Written by Kathy Jones On February 29, 2020.
This article is a reprint from AGS, originally published here.
For the lucky people with March birthdays, two birthstones are associated with this early spring month: aquamarine and bloodstone.
Both gemstones are very different from one another in appearance, but each share a similar symbolism of preserving or enhancing the health of the wearer. Learn more about each March birthstone by browsing the links below.
The serenely colored aquamarine invokes the tranquility of its namesake, the sea. In fact, the name aquamarine is derived from the Latin word aqua, meaning water, and marina, meaning the sea.
Aquamarine is most often light in tone and ranges from greenish blue to blue-green; the color usually is more intense in larger stones, and darker blue stones are very valuable. This gemstone is mined mainly in Brazil, but also is found in Nigeria, Madagascar, Zambia, Pakistan, and Mozambique.
Like emeralds, this gemstone is a variety of a mineral called beryl. Large gemstones have been found all over the world, including one gemstone found in Brazil that weighed over 240 pounds. Aquamarine grows in large, six-sided crystals that can be up to a foot long, making it a great gemstone to be cut and polished in larger carats for bold statement jewelry pieces.
Not only is aquamarine one of the March birthstones, it’s also used to celebrate 19th wedding anniversaries. It’s a beautiful gemstone with little or no yellow in it, so it looks great in many settings with different colored metals and gemstones.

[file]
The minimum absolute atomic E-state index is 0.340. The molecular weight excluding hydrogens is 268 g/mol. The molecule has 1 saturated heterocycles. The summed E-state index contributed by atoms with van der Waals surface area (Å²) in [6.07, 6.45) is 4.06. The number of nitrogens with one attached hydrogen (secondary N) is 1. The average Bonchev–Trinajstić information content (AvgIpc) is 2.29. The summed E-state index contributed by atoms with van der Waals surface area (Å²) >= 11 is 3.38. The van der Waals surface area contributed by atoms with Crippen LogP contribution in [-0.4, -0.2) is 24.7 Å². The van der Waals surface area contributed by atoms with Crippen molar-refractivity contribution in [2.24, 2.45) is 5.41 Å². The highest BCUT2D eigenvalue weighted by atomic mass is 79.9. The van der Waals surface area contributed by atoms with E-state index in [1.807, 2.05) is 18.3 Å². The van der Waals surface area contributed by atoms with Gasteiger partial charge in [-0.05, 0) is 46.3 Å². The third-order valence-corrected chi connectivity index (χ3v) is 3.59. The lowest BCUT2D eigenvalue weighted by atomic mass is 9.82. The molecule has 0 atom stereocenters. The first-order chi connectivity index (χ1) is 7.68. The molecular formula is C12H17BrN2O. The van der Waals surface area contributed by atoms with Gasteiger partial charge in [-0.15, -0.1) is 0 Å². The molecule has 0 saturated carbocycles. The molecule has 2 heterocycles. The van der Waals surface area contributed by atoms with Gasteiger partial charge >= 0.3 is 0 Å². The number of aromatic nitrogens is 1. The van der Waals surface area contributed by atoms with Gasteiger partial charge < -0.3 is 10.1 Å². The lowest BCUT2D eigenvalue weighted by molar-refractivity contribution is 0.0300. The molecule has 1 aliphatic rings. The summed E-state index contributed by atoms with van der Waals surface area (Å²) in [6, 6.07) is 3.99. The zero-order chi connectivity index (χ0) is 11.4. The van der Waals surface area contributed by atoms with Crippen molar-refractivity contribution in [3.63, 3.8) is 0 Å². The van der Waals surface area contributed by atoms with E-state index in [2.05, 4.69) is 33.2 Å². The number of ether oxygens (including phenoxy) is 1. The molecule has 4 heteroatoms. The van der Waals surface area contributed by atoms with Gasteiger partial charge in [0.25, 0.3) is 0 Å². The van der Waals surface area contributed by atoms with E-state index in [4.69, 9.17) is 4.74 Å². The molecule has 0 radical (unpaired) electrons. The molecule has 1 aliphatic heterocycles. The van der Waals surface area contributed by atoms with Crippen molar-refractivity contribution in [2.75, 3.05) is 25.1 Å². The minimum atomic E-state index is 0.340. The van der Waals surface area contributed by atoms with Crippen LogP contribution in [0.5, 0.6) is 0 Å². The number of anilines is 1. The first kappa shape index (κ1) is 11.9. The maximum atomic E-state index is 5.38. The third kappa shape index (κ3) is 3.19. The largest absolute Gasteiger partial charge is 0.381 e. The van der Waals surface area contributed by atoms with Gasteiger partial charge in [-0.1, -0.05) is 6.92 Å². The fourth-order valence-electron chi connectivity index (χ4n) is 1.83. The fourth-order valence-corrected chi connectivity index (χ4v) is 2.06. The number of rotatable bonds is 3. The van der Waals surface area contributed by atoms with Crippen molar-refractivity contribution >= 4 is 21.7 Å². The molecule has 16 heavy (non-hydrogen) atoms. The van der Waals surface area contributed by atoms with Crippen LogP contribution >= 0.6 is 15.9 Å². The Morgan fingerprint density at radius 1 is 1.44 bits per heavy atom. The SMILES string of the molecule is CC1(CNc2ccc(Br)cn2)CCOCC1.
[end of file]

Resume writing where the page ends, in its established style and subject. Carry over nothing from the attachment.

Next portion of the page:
The second birthstone for March is bloodstone, a dark-green gemstone flecked with vivid red spots of iron oxide. Generally found embedded in rocks or in riverbeds as pebbles, primary sources for this gemstone are India, Brazil, and Australia.
Bloodstone is also called heliotrope, a word from the ancient Greek that means “to turn the sun.” Many believe it was probably named such because of ancient ideas about how minerals reflect light. In fact, some believed that the sun itself would turn red if this gemstone was put into water.
Bloodstone is sometimes known by another name, Blood Jasper, although it’s actually chalcedony, a cryptocrystalline quartz. There are two forms of bloodstone: one is more transparent (heliotrope) with red spots while the other is more opaque (plasma) and has little or no red spots.
For those looking for good-quality bloodstone gems, a solid green color with visible veins of red is usually considered the best. It also comes in many shapes and cuts, including traditional cuts like emerald, oval, and cushion.
Bloodstone may not have the overt beauty of aquamarine, but many value this gemstone for its symbolism and other properties.